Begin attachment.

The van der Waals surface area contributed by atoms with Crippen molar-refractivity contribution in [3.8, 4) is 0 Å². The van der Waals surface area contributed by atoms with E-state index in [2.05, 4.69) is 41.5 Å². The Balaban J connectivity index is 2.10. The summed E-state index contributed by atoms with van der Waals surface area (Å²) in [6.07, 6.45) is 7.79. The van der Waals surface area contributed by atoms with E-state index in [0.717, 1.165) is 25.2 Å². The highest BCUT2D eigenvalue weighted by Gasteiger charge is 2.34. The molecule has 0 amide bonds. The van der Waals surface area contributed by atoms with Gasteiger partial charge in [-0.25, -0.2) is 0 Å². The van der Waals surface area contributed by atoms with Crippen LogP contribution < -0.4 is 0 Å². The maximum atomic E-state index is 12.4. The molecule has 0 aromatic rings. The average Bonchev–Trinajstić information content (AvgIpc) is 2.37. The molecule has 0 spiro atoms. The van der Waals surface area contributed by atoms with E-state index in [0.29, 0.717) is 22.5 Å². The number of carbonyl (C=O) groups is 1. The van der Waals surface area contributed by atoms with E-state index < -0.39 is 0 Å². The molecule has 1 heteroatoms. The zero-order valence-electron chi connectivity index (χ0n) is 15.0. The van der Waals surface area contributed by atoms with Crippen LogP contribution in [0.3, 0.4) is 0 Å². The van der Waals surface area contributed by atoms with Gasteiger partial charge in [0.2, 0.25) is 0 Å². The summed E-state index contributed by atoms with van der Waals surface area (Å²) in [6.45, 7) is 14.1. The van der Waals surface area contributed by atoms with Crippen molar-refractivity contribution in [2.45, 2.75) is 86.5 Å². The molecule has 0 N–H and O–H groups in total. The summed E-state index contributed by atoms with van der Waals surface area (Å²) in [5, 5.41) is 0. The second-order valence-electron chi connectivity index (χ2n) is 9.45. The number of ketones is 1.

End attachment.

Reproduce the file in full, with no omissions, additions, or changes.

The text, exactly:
The van der Waals surface area contributed by atoms with Crippen molar-refractivity contribution in [3.8, 4) is 0 Å². The van der Waals surface area contributed by atoms with E-state index in [2.05, 4.69) is 41.5 Å². The Balaban J connectivity index is 2.10. The summed E-state index contributed by atoms with van der Waals surface area (Å²) in [6.07, 6.45) is 7.79. The van der Waals surface area contributed by atoms with E-state index in [0.717, 1.165) is 25.2 Å². The highest BCUT2D eigenvalue weighted by Gasteiger charge is 2.34. The molecule has 0 amide bonds. The van der Waals surface area contributed by atoms with Gasteiger partial charge in [-0.25, -0.2) is 0 Å². The van der Waals surface area contributed by atoms with Crippen LogP contribution < -0.4 is 0 Å². The maximum atomic E-state index is 12.4. The molecule has 0 aromatic rings. The average Bonchev–Trinajstić information content (AvgIpc) is 2.37. The molecule has 0 spiro atoms. The van der Waals surface area contributed by atoms with E-state index in [0.29, 0.717) is 22.5 Å². The number of carbonyl (C=O) groups is 1. The van der Waals surface area contributed by atoms with E-state index < -0.39 is 0 Å². The molecule has 1 heteroatoms. The zero-order valence-electron chi connectivity index (χ0n) is 15.0. The van der Waals surface area contributed by atoms with Crippen LogP contribution in [0.3, 0.4) is 0 Å². The van der Waals surface area contributed by atoms with Gasteiger partial charge in [0.2, 0.25) is 0 Å². The summed E-state index contributed by atoms with van der Waals surface area (Å²) in [6.45, 7) is 14.1. The van der Waals surface area contributed by atoms with Crippen molar-refractivity contribution in [2.45, 2.75) is 86.5 Å². The molecule has 0 N–H and O–H groups in total. The summed E-state index contributed by atoms with van der Waals surface area (Å²) in [5, 5.41) is 0. The second-order valence-electron chi connectivity index (χ2n) is 9.45. The number of ketones is 1.